June 5, 2012; Miami, FL, USA; Boston Celtics small forward Paul Pierce (right) greets power forward Kevin Garnett (left) during the second half in game five of the Eastern Conference finals against the Miami Heat of the 2012 NBA playoffs at American Airlines Arena.Boston won 94-90. Mandatory Credit: Steve Mitchell-US PRESSWIRE
Kevin Garnett and the Boston Celtics have gone from two games under .500 at the All-Star break to one win away from the third NBA Finals trip of the new Big Three era, and all throughout this magical journey, they've had quite a lot of naysayers.
Kevin Garnett had just finished kicking the butts of the Miami Heat in Game 5 of the Eastern Conference Finals when he sauntered off the court for his postgame television interview with Doris Burke of ESPN. One of the questions was, "After 17 years in this league, what fuels you Kevin?"
Immediately, Garnett confidently responded: "Competition. The naysayers. The owners who talk too much. You know, the people who don't think a 36, 35 year old can do what I do. I take a lot of pride in my craft, I work really hard on my craft every day. I'm a true professional."
Garnett isn't alone in this category. Every single man who wears the historic green of the Boston Celtics fits into the group. They're all pros. True pros. And above all else, they are fighters.
"Nothing's easy," Garnett said to Burke. "We do it together. We don't do it individually. When we do, we look bad. But when we do it together, we look pretty darn good."
Tuesday night's game was one of those "do it together" affairs, and yes, they looked pretty good. Garnett was the ring leader, amassing 26 points and 11 rebounds in 35 minutes. Paul Pierce also stepped up in the clutch, burying a game altering three-pointer with 52 seconds left over LeBron James (30 points), en route to Boston's thrilling 94-90 win, which gave them a 3-2 series edge.
No Celtic scored more than eight points a piece in the fourth quarter. Instead, the Celts got points from five players (Garnett, Pierce, Ray Allen, Rajon Rondo and Mickael Pietrus), shot 45 percent and were perfect at the free throw line as they squeaked out a win when they needed it.
It was all grit and balls. Just a grind-it-out type of game. How'd they do it? Just hanging around.
"We're just hanging in there," Doc Rivers said. "They jumped on us at the beginning of the game. We just told our guys, just hang in there, just hang in there. Don't overreact, hang in there."
Of course, the Celtics weren't always up in this game. In fact, they trailed by 13 points (31-18) early in second quarter. Miami was in full attack mode, but the veterans knew they just had to weather the storm and wait for the right time to strike. Expertly, that's exactly what they did.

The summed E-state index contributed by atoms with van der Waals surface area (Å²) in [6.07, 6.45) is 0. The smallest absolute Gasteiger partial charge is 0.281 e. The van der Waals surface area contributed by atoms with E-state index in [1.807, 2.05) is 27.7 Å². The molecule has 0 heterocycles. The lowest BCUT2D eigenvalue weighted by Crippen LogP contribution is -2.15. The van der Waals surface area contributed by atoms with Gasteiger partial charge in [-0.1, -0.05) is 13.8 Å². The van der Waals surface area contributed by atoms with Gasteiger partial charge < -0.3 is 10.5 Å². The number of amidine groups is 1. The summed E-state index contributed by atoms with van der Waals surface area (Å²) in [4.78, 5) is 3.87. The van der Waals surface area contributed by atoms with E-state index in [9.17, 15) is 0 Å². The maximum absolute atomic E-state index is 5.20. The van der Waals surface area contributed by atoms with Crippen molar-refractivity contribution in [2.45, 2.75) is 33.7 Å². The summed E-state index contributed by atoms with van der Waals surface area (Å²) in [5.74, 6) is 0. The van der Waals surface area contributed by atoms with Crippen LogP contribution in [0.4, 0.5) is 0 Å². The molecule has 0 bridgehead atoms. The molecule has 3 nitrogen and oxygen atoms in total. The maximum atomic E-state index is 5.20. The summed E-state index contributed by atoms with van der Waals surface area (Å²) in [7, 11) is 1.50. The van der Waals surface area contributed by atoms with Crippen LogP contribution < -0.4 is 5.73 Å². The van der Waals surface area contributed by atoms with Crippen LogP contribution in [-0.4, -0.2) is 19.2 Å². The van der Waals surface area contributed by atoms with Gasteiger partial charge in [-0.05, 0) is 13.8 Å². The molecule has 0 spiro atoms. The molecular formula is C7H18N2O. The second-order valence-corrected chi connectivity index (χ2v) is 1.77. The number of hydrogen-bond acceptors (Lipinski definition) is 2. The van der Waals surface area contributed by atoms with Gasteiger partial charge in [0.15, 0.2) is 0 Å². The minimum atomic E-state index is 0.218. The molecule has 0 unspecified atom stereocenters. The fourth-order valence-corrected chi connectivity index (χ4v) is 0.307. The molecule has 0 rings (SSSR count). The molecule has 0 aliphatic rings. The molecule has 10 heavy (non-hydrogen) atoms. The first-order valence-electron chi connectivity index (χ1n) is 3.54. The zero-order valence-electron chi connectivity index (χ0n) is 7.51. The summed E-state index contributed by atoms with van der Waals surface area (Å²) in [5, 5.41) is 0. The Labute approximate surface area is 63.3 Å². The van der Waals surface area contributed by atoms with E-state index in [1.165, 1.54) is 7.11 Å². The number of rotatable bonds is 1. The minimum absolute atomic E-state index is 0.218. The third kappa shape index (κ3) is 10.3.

So once again, in the face of adversity, the Big
Three Four finished the job, and they're just one win away from another trip to the NBA Finals. One question: how do they keep doing this?
I'll admit it, I didn't think they would go this far. There was a point during the season when I wondered if they would even make the playoffs. I thought that the Philadelphia 76ers would win the Atlantic Division and earn the fourth seed. I thought the Celtics would struggle mightily in the last month of the season. I thought the Atlanta Hawks and Philadelphia 76ers would give Boston a run for its money (I was half right -- Atlanta really didn't, but Philly definitely did).
I certainly didn't think the Celtics would be in position to beat the Heat -- the same Heat with the three-time MVP in LeBron, a former NBA Finals MVP in Dwyane Wade and the ever-pesky Chris Bosh. There was just no way. Zilch. Nada. Boston would put up a good fight, it wouldn't quit, as it never does. But the Heat were too good. They would win in six games. Peace out, Celtics.
Heck, even at halftime in Game 5, I was sure that the Heat would still win. LeWhoops.
Well, it turns out I was wrong. I was wrong, wrong, wrong, wrong. I'm happy about it, too.
You have to respect what this group is doing. In a society where youth is supposed to triumph over age (ahem, "experience"), the old guys have whipped the young guys three straight times. This isn't even happening in the Western Conference, where the youthful Oklahoma City Thunder are giving a licking to the older San Antonio Spurs. The chemistry of this team is remarkable -- you really won't see this again, and if you do, it will be really, really rare. The coach is outstanding, the players buy in. What more could you want? This team, this run ... so incredible.
There is one more thing you could ask for: a championship. It's what they're fighting for, anyway.
First thing's first, take care of business in Game 6. Looking ahead to the NBA Finals could have a catastrophic outcome. LeBron, Wade, Bosh and the Heat aren't dead yet. Far, far from it. I'm not worried about their focus, though. They know who they're dealing with and what is at stake.
Should the Celtics do just that and beat the Heat on Thursday (I'm really, really looking forward to that TD Garden crowd. It's going to be rockin'!), they will be back in the NBA Finals. Again, wow.
Again, though, it won't be easy. Nothing is, KG says. Boston will either face the Oklahoma City Thunder (they have that Kevin Durant guy) or the San Antonio Spurs (they just keep going and going and going). No doubt, it will be a difficult, uphill battle, every single step of the way.
But who are we to pick against them? After everything they've gone through this season, and in the Big Three era as a matter of fact, we just keep on doubting. We often pick against them -- myself included -- and so often, they buck the trend and prove us wrong.
Maybe it's time we stop denying facts. Winning is in their blood. This is Boston Celtics basketball.
"They have championship DNA," said Heat head coach Erik Spoelstra following Game 5.
You can't argue that. Genetics are genetics. Facts are facts. Let's just stop denying them.